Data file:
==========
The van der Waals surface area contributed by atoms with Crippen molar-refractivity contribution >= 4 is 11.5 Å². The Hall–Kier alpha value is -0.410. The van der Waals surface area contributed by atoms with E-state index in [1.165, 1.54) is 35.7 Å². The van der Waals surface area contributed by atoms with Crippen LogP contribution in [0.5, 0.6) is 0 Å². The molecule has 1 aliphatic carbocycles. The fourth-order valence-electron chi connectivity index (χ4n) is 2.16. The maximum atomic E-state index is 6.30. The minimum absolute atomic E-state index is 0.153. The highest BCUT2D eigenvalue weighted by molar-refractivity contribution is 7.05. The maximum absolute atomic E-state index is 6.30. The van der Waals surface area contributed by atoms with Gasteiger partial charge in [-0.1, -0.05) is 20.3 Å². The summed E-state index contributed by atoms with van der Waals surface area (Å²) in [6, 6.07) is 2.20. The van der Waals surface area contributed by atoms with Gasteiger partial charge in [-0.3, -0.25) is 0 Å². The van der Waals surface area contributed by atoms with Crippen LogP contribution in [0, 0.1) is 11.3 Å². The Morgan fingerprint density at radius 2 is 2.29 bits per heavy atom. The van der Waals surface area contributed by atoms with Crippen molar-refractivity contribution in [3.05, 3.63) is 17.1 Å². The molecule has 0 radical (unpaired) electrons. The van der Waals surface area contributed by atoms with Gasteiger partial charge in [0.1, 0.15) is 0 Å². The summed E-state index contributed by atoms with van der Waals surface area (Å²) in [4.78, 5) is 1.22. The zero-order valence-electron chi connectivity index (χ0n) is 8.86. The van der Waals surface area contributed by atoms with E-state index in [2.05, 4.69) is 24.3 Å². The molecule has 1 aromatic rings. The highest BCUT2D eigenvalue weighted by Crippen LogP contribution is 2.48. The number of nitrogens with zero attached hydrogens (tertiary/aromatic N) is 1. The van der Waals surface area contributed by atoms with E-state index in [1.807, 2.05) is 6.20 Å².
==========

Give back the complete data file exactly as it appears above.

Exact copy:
The van der Waals surface area contributed by atoms with Crippen molar-refractivity contribution >= 4 is 11.5 Å². The Hall–Kier alpha value is -0.410. The van der Waals surface area contributed by atoms with E-state index in [1.165, 1.54) is 35.7 Å². The van der Waals surface area contributed by atoms with Crippen LogP contribution in [0.5, 0.6) is 0 Å². The molecule has 1 aliphatic carbocycles. The fourth-order valence-electron chi connectivity index (χ4n) is 2.16. The maximum atomic E-state index is 6.30. The minimum absolute atomic E-state index is 0.153. The highest BCUT2D eigenvalue weighted by molar-refractivity contribution is 7.05. The maximum absolute atomic E-state index is 6.30. The van der Waals surface area contributed by atoms with Gasteiger partial charge in [-0.1, -0.05) is 20.3 Å². The summed E-state index contributed by atoms with van der Waals surface area (Å²) in [6, 6.07) is 2.20. The van der Waals surface area contributed by atoms with Gasteiger partial charge in [-0.3, -0.25) is 0 Å². The van der Waals surface area contributed by atoms with Crippen LogP contribution in [0, 0.1) is 11.3 Å². The Morgan fingerprint density at radius 2 is 2.29 bits per heavy atom. The van der Waals surface area contributed by atoms with Crippen molar-refractivity contribution in [3.05, 3.63) is 17.1 Å². The molecule has 0 radical (unpaired) electrons. The van der Waals surface area contributed by atoms with Gasteiger partial charge in [0.1, 0.15) is 0 Å². The summed E-state index contributed by atoms with van der Waals surface area (Å²) in [4.78, 5) is 1.22. The zero-order valence-electron chi connectivity index (χ0n) is 8.86. The van der Waals surface area contributed by atoms with E-state index in [2.05, 4.69) is 24.3 Å². The molecule has 1 aromatic rings. The highest BCUT2D eigenvalue weighted by Crippen LogP contribution is 2.48. The number of nitrogens with zero attached hydrogens (tertiary/aromatic N) is 1. The van der Waals surface area contributed by atoms with E-state index in [1.807, 2.05) is 6.20 Å².